Wednesday, November 08, 2006

"Transference of competence"

Came upon a nice interview with Alister McGrath, biologist, deacon in the Church of England, Oxford University professor (principle of Wycliffe Hall) and 'distance debator' of Richard Dawkins (whom apparently declines his overtures to a public debate). Here's a piece (emphasis mine);

"What do you think of Dawkins’ understanding of religion and theological matters?

Dawkins seems to assume that his audience is completely ignorant of religion and, therefore, will accept his inadequate characterizations of religion as being accurate. And I think his entire method is based on the assumption of the transference of competence.
In other words, because this man is a very competent evolutionary biologist, that same competency is evident in, for example, his views on religion. And really, one of the things I find so distressing and so puzzling in reading him was that his actual knowledge of religion is very slight. He knows he doesn’t like it, but he seems to have a very shallow understanding, for example, of what religious people mean by the word “faith.”

So why has the media not called out Dawkins on his religious ignorance?

The reason that Richard Dawkins has become so influential is that his rather strident, rather aggressive views resonate with what quite a lot of people hope is indeed the case. And so, if you like, Dawkins has become a figure who is better known for his rhetoric than his reasoning.
On those relatively few occasions when he does try to engage Christian theology, he does show himself to be embarrassingly ignorant of what Christian theology is saying."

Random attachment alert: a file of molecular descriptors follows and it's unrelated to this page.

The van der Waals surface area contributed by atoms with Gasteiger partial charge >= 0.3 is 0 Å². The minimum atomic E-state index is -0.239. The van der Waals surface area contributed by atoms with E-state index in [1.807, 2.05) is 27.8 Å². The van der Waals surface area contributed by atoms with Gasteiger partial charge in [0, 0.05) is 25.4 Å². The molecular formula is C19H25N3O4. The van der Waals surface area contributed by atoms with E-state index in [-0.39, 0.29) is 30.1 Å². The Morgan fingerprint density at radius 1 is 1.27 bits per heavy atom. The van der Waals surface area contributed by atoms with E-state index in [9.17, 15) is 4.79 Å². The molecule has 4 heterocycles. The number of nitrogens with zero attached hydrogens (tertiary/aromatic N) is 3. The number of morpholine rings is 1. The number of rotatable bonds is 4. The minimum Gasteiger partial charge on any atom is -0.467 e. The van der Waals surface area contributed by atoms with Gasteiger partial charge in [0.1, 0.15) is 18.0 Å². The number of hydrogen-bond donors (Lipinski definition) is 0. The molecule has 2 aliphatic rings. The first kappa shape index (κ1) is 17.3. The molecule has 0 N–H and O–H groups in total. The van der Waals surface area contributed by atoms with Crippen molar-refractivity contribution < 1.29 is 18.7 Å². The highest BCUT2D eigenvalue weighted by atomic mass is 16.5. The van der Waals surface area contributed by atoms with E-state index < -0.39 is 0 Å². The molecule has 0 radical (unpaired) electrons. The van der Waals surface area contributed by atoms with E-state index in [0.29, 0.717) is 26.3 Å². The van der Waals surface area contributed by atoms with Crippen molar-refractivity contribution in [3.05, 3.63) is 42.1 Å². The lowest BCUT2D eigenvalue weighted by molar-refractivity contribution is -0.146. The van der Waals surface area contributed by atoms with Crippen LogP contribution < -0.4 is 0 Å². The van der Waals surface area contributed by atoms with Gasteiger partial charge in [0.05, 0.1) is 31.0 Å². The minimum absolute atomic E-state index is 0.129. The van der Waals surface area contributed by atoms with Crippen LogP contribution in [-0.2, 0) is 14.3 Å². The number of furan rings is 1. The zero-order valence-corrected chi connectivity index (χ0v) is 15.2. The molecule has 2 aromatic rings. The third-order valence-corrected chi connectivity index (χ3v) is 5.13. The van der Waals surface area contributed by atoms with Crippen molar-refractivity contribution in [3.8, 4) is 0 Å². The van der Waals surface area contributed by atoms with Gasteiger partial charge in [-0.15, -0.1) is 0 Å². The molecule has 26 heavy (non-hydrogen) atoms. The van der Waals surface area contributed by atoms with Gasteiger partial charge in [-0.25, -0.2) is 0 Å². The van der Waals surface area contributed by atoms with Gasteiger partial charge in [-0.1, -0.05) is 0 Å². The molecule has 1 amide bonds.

And here's a little snippet from Michael Ruse's review of McGrath's "Dawkin's God";

"...I have long been irked by Dawkins — as well as philosopher Daniel Dennett, evolutionary biologist William Provine and company — for not knowing the first thing about Christian theology and for not making any effort to know about it. But, as Dawkins rightly said when ignorant philosopher Mary Midgley criticized the selfish-gene theory, she laid herself open to attack by those who knew what the theory was really about. Same for Dawkins and company — they leave themselves open to attack from those who actually know something of theology."

It's really nice to hear someone of Michael Ruse's calibre saying this about his scientific peers, whom he would regard as fellow atheist-leaning agnostics. But his words strike so much more deep for the fact that many of them actually bother to engage in debates and author book which allege to be 50% about "religion", without bothering to know something about christianity in particular. Precisely like debate someones beliefs without knowing them - nor what constitutes belief! Again, Dawkins ignorance is evidenced in this debate with Michael Poole.


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